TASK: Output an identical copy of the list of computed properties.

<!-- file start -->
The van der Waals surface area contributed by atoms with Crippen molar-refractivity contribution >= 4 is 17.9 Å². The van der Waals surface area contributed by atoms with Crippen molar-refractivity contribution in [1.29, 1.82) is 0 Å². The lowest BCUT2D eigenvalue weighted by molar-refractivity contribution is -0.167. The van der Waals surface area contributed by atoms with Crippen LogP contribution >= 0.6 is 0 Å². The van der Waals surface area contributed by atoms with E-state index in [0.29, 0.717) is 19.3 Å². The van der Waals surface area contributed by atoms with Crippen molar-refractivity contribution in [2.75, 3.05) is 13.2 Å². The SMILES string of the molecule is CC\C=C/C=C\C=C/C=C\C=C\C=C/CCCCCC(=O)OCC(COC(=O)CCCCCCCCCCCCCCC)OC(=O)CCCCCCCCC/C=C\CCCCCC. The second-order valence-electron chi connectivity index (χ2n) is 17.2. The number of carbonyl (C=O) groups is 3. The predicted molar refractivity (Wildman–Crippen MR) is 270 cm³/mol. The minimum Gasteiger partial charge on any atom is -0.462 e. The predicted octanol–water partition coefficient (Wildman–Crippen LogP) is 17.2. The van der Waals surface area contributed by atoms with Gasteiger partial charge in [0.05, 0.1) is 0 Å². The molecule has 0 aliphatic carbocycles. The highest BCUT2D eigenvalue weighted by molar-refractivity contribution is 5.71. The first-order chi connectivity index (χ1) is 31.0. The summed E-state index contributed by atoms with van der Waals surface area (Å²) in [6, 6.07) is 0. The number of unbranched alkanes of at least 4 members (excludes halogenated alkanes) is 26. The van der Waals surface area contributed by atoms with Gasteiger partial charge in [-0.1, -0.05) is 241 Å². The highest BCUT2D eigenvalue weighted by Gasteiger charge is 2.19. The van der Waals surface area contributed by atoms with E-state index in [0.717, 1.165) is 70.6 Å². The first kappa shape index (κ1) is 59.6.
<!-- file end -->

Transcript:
The van der Waals surface area contributed by atoms with Crippen molar-refractivity contribution >= 4 is 17.9 Å². The van der Waals surface area contributed by atoms with Crippen molar-refractivity contribution in [1.29, 1.82) is 0 Å². The lowest BCUT2D eigenvalue weighted by molar-refractivity contribution is -0.167. The van der Waals surface area contributed by atoms with Crippen LogP contribution >= 0.6 is 0 Å². The van der Waals surface area contributed by atoms with E-state index in [0.29, 0.717) is 19.3 Å². The van der Waals surface area contributed by atoms with Crippen molar-refractivity contribution in [2.75, 3.05) is 13.2 Å². The SMILES string of the molecule is CC\C=C/C=C\C=C/C=C\C=C\C=C/CCCCCC(=O)OCC(COC(=O)CCCCCCCCCCCCCCC)OC(=O)CCCCCCCCC/C=C\CCCCCC. The second-order valence-electron chi connectivity index (χ2n) is 17.2. The number of carbonyl (C=O) groups is 3. The predicted molar refractivity (Wildman–Crippen MR) is 270 cm³/mol. The minimum Gasteiger partial charge on any atom is -0.462 e. The predicted octanol–water partition coefficient (Wildman–Crippen LogP) is 17.2. The van der Waals surface area contributed by atoms with Gasteiger partial charge in [0.05, 0.1) is 0 Å². The molecule has 0 aliphatic carbocycles. The highest BCUT2D eigenvalue weighted by molar-refractivity contribution is 5.71. The first-order chi connectivity index (χ1) is 31.0. The summed E-state index contributed by atoms with van der Waals surface area (Å²) in [6, 6.07) is 0. The number of unbranched alkanes of at least 4 members (excludes halogenated alkanes) is 26. The van der Waals surface area contributed by atoms with Gasteiger partial charge in [-0.1, -0.05) is 241 Å². The highest BCUT2D eigenvalue weighted by Gasteiger charge is 2.19. The van der Waals surface area contributed by atoms with E-state index in [0.717, 1.165) is 70.6 Å². The first kappa shape index (κ1) is 59.6.